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Cleveland City Councilman
Joe Santiago

Not An Ordinary Sailor

Denny Meyer

Ten-year Navy veteran Joe Santiago was elected to the Cleveland (Ohio) City Council as an openly gay Latin-American on November 8th, 2005, representing the city's 14th Ward.  Coming from a hardscrabble background, he decided early on not simply to better his own circumstances, but to return home to improve the life on the mean streets in his own community.

He had known he was gay since he was a teenager; yet that simply was not an issue for him when he decided to join the Navy in 1988.  What was on his mind was "finding a way out of poverty, getting and education," and bettering his life.  Having no money for college or even for college entrance exams, he saw military service as a challenging opportunity through which he could both serve his country and succeed in life.  He was no different from any young American seeking to start on his way in life by having the courage and patriotism to volunteer to serve in our armed forces.

In that era, he was among the first generation to grow up believing that he had nothing to hide as a gay person and, as a Latin-American, had all the rights, privileges, and responsibilities as other Americans.  As he put it, he believes in "taking the bull by the horns," and taking responsibility for his own progress.

He excelled from the start in Navy boot camp and was in the top five of his class at A School where he was trained as a mess specialist (cook).  When volunteers were sought to serve in the Persian Gulf war, he stepped forward and was assigned to the guided missile cruiser USS Leyte (CT55) where he became the Captain's chef.  On the day he arrived aboard ship by helicopter, he met what was to become a lifelong friend, a yeoman who had been assigned to help him with his rather large amount of luggage.  That, in retrospect, was the first clue, shall we say, that led to the friendship; most young sailors don't tend to arrive with quite so many shoes, clothing, accessories, and a Damron gay guidebook (ooops).  As it turned out, he became one of a small cadre of gay Leyte enlisted sailors who held highly responsible positions aboard the ship and buoyed one other through the tasks at hand.  While they were not overt, they were open; yet they were all 4.0 sailors, doing their jobs to the best of their ability and excelling.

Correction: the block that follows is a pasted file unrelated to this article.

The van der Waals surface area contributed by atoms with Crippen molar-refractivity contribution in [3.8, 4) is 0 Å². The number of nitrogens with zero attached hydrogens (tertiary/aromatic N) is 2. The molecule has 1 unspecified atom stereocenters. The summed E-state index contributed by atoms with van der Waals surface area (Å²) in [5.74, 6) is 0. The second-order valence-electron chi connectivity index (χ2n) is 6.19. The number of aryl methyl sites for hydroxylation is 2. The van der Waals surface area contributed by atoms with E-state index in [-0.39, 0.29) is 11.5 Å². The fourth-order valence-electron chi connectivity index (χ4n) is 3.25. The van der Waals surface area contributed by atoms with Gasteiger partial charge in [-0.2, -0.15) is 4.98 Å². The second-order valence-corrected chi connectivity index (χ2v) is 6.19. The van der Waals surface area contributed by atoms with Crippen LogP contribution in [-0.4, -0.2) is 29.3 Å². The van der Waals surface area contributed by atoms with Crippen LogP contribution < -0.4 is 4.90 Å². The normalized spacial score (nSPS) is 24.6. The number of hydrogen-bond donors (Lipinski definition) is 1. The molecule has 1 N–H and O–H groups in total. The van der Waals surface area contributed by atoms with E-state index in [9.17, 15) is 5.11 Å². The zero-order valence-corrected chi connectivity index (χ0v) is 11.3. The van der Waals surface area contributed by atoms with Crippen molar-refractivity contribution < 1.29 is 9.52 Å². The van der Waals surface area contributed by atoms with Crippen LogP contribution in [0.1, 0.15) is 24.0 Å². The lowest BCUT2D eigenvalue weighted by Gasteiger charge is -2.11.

Petty Officer Second Class Santiago later served in the Pentagon as an aide and private cook to Chief of Naval Operations Admiral Boarda (the first enlisted person to advance all the way to Admiral in the modern US Navy).  His final duty was as an enlisted assistant to Admiral Chiles at Offit Air Force Base in Omaha.  In all he earned 13 medals and ribbons, including one for the Liberation of Kuwait.

To this day, Councilman Santiago remains deeply proud of his having served his nation and insists that the experience has given him the discipline and fortitude to succeed at community organizing, running for office, as well as actively and effectively serving his constituents.  Nevertheless, he and his mates had a terrifying episode, as many of us have had, when the rumors led to their being questioned by a zealous security chief.  "It was a horrible experience."  At that time, serving in silence was still the rule; there were regular witch hunts for homosexuals.  Yet, the group survived that ordeal.  When DADT was enacted in the early 1990s they were already long accustomed to supporting one other and carrying on with the goal of excellence in their duties.  Yet, at first they were unclear on what it meant; it certainly resulted in their suffering more fear of loosing their careers, and in being more careful of allowing others into their friendship and trust.  Through it all, however, Joe Santiago regards his time in the Navy as the most wonderful time in his life.  He has no regrets; he left because of knee injuries and moved on, without pause, to his career as an activist.